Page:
Pressure vessels are any containers designed to hold materials at a different pressure than the ambient pressure outside of the vessel. Vessels that are designed to hold or transport liquids or gases under pressure require testing to ensure that they are free from leaks and can operate safely.
Pneumatic testing safety is of key importance so there are several steps required to perform a pneumatic leak test. Pressure vessel testing procedures require that all joints that have not previously been pressure tested be exposed so they can be examined during the test to make sure they are free from leaks. Adjacent equipment, vessels, or pipelines that are not being tested need to be isolated or disconnected before the test.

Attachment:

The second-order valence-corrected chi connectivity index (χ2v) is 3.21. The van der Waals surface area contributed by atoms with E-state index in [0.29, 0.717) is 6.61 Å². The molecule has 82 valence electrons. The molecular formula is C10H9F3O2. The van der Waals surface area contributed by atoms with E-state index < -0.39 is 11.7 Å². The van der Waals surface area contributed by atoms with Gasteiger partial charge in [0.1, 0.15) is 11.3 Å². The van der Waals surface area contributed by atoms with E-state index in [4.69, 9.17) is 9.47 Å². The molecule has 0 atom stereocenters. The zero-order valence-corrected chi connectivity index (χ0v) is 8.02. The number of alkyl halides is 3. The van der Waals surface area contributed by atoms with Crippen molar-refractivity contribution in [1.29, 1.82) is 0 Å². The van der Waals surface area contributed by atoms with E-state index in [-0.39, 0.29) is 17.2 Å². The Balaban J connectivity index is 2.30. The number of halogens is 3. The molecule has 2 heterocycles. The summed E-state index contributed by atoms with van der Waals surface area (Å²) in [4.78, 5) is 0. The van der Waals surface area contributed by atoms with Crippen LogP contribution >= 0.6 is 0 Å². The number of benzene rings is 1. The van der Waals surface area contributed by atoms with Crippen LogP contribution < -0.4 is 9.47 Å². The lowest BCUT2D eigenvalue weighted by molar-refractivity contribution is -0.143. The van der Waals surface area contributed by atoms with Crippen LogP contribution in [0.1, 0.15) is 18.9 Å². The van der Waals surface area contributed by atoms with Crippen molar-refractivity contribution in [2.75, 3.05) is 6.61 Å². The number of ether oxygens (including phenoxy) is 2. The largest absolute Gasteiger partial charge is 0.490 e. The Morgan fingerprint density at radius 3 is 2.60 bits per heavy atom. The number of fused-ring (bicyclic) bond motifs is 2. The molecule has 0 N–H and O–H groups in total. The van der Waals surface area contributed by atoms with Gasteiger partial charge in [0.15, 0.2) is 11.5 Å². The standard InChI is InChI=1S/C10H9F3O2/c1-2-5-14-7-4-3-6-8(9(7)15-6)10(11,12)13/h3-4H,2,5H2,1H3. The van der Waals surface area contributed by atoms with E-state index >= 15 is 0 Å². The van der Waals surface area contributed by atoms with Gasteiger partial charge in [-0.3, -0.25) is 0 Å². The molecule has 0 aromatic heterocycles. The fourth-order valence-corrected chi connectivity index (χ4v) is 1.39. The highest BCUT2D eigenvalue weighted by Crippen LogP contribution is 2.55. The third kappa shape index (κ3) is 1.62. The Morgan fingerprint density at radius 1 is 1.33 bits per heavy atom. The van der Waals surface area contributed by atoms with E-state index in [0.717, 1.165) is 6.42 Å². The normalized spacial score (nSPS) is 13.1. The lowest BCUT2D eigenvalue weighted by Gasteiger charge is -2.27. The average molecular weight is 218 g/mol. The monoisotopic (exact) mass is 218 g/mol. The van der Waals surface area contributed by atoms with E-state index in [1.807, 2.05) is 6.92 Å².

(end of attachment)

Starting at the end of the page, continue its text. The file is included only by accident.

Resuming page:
Pressure Vessel Testing Standards
Pneumatic leak tests need to be performed using a non-flammable gas. Air can be used but it is less desirable since that mixture of gases will include water molecules. This is an undesirable contaminant as moisture can accelerate corrosion. That is why dry nitrogen is the preferred gas to use in pneumatic pressure testing.
Pressure Testing Procedures for Pipelines
Pipelines are generally tested at 110% of the designed pressure for the pipeline. If desired, a preliminary pneumatic test at a lower pressure can be performed to check for any major leaks before the higher-pressure test. To facilitate pneumatic tests with nitrogen, container nitrogen generators can be conveniently located onsite. These generators are suitable for use anywhere–even remote locations.